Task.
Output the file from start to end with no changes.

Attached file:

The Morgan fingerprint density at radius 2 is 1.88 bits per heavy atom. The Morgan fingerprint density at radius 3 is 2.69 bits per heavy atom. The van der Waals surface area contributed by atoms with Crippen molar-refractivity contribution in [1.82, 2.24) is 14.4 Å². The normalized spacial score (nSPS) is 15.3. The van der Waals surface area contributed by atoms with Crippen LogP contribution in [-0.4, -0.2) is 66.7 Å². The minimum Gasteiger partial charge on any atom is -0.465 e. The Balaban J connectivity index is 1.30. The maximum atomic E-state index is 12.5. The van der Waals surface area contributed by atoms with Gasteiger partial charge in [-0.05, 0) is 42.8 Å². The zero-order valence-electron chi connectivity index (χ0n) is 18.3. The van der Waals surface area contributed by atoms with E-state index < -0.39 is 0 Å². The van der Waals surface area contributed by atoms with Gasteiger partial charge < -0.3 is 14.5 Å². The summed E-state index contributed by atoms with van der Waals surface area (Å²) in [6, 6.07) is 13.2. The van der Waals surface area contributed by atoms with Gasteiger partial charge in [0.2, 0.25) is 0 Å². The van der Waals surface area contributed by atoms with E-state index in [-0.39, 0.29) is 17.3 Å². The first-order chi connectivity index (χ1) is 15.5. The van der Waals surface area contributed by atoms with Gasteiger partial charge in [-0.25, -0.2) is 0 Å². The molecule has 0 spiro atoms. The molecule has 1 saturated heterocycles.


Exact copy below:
The Morgan fingerprint density at radius 2 is 1.88 bits per heavy atom. The Morgan fingerprint density at radius 3 is 2.69 bits per heavy atom. The van der Waals surface area contributed by atoms with Crippen molar-refractivity contribution in [1.82, 2.24) is 14.4 Å². The normalized spacial score (nSPS) is 15.3. The van der Waals surface area contributed by atoms with Crippen LogP contribution in [-0.4, -0.2) is 66.7 Å². The minimum Gasteiger partial charge on any atom is -0.465 e. The Balaban J connectivity index is 1.30. The maximum atomic E-state index is 12.5. The van der Waals surface area contributed by atoms with Gasteiger partial charge in [-0.05, 0) is 42.8 Å². The zero-order valence-electron chi connectivity index (χ0n) is 18.3. The van der Waals surface area contributed by atoms with E-state index < -0.39 is 0 Å². The van der Waals surface area contributed by atoms with Gasteiger partial charge < -0.3 is 14.5 Å². The summed E-state index contributed by atoms with van der Waals surface area (Å²) in [6, 6.07) is 13.2. The van der Waals surface area contributed by atoms with Gasteiger partial charge in [0.2, 0.25) is 0 Å². The van der Waals surface area contributed by atoms with E-state index in [-0.39, 0.29) is 17.3 Å². The first-order chi connectivity index (χ1) is 15.5. The van der Waals surface area contributed by atoms with Gasteiger partial charge in [-0.25, -0.2) is 0 Å². The molecule has 0 spiro atoms. The molecule has 1 saturated heterocycles.